Fresh boost for clean energy vehicle sector
(China Daily)| Updated : 2018-12-11Print Print
China will make enhanced efforts to "significantly improve" its charging technologies and facilities within three years, in a further move to optimize charging infrastructure to give the new energy vehicle sector a new boost.
The country will encourage business model innovations and offer favorable policies to expand the charging network across the nation, according to a document issued on Monday by the National Development and Reform Commission and related departments.
Key undertakings identified in the action plan include enhancing charging technologies and operational efficiency, optimizing facility layout, and improving the industry's standard system.
Industry experts said charging infrastructure is one of the indispensable foundations for new energy vehicles. Having adopted various incentives, China has more than 600,000 charging piles so far.
State Grid Corp of China is building a public charging network covering Beijing, Tianjin, Hebei province, Shandong province, and all cities in the Yangtze River Delta region, according to Que Shifeng, deputy general manager of State Grid Electric Vehicle Service Co, a wholly owned subsidiary of State Grid.
The State-owned enterprise aims to popularize medium and long-distance electric vehicle trips among consumers and reduce power-related concerns, according to Que.
"We will explore various ways of facilitating electric mobility in the future, and fully utilize China's current and growing electric vehicle fleet," Que said.
Between January and October, China's new energy vehicle sales increased 75.6 percent year-on-year to 860,000 units, according to the China Association of Automobile Manufacturers.
The segment's growth contrasts with the auto industry's overall situation which saw China's auto sales fall 1 percent year-on-year to 19.3 million vehicles in the first 10 months of 2018, the association said.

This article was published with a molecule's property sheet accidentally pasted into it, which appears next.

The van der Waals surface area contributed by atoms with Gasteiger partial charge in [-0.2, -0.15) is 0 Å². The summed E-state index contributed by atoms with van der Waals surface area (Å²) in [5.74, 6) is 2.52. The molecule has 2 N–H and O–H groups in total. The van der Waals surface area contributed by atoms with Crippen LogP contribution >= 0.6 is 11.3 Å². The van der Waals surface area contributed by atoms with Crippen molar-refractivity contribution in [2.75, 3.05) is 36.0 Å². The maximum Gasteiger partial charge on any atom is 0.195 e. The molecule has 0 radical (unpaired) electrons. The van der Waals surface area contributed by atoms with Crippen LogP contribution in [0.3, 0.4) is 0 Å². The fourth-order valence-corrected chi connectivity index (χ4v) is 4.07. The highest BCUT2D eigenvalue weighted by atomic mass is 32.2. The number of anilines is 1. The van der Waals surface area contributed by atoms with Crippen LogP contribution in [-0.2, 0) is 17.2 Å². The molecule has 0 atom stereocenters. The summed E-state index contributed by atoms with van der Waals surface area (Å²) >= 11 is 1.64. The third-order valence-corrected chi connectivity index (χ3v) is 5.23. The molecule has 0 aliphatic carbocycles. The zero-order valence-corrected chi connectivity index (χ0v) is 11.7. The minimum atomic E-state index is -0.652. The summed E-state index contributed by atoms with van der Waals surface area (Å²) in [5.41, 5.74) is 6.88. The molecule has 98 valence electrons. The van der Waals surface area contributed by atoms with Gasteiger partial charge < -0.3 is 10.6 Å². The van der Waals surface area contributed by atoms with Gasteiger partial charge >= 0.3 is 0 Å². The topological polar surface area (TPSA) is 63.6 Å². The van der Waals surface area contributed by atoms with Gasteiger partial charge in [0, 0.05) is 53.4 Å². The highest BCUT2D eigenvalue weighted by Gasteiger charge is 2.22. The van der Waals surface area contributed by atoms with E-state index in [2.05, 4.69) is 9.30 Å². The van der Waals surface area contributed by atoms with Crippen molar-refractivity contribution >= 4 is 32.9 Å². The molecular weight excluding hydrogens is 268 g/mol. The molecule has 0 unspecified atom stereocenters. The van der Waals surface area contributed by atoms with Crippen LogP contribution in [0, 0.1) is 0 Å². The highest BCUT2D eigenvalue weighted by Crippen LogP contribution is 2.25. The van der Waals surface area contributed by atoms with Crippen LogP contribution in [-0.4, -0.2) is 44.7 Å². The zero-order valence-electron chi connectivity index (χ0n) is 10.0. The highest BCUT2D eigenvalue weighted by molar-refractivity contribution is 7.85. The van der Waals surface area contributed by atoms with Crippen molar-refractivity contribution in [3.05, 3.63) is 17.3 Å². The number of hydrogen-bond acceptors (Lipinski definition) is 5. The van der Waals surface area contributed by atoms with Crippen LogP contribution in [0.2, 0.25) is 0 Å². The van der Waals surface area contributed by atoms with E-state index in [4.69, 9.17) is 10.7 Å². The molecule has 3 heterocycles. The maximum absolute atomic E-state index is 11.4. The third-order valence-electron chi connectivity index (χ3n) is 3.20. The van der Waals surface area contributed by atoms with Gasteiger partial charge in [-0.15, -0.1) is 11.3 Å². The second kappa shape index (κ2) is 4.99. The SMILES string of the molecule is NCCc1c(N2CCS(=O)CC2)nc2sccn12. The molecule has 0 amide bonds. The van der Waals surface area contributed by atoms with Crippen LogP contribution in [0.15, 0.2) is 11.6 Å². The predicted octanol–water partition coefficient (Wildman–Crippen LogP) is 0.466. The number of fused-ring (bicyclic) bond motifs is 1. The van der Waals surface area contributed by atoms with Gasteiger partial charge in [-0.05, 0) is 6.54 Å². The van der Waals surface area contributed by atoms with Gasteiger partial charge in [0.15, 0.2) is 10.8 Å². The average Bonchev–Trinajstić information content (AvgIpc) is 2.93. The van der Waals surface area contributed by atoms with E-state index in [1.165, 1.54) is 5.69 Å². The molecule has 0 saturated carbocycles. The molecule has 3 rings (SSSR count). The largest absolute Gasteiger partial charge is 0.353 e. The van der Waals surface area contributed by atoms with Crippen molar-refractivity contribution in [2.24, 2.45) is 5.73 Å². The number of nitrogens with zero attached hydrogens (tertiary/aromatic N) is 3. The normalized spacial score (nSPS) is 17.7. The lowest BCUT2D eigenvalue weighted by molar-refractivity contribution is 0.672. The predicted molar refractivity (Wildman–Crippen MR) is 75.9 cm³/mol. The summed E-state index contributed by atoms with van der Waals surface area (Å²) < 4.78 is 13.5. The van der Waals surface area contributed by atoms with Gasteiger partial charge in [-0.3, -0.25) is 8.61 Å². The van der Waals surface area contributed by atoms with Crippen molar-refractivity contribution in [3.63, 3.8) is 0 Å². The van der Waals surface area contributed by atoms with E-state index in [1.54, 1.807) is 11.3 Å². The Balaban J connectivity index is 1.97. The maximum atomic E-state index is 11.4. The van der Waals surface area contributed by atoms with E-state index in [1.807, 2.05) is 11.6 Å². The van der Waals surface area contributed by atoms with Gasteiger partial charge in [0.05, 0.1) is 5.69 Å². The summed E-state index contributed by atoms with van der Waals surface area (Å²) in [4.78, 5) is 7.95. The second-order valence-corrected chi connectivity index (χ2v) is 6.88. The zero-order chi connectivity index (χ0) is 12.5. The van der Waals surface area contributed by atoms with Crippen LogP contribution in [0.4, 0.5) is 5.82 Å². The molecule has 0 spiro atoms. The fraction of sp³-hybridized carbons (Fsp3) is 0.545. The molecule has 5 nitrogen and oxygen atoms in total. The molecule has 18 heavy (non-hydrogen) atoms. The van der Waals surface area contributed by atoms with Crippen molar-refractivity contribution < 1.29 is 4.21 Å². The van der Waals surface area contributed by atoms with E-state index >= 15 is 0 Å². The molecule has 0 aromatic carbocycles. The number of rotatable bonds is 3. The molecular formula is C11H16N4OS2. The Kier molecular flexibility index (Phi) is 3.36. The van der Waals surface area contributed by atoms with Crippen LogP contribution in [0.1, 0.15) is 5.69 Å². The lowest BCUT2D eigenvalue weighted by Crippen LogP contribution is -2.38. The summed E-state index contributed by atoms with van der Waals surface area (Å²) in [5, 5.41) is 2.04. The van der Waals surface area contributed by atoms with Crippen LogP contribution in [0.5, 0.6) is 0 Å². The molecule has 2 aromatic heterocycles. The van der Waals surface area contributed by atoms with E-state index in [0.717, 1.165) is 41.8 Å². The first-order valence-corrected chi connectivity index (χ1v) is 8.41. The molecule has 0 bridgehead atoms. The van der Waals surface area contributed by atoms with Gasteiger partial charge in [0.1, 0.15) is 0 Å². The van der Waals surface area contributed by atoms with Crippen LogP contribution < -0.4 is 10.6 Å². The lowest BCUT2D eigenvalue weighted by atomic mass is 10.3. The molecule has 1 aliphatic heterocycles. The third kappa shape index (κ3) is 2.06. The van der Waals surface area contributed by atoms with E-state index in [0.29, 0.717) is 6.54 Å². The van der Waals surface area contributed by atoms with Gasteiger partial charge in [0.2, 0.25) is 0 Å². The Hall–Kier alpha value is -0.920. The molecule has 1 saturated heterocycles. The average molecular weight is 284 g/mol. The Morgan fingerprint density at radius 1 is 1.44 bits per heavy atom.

Against such a backdrop, new energy vehicles are expected to become the driving force for the growth of China's automobile industry over the next two years, Shi Jianhua, deputy secretary-general of the CAAM, said at a recent conference.
The generally positive growth outlook for the industry has triggered a scramble among foreign players to invest in the manufacturing of lithium-ion battery cells, a common type of rechargeable battery.
Samsung SDI Co Ltd recently started the second phase of the lithium-ion battery cell plant in Xi'an, Shaanxi province, and would readjust its strategy in China, according to a media report which quoted people familiar with the issue.
The report said that the South Korean manufacturer would invest in the construction of five production lines. The firm completed the first phase of its battery production unit in the city in 2015.
SK Innovation, also from South Korea, announced in August that it had selected Changzhou in Jiangsu province as the site of an electric vehicle battery cell factory, which will be capable of producing batteries with a total capacity of 7.5 gigawatt-hours annually.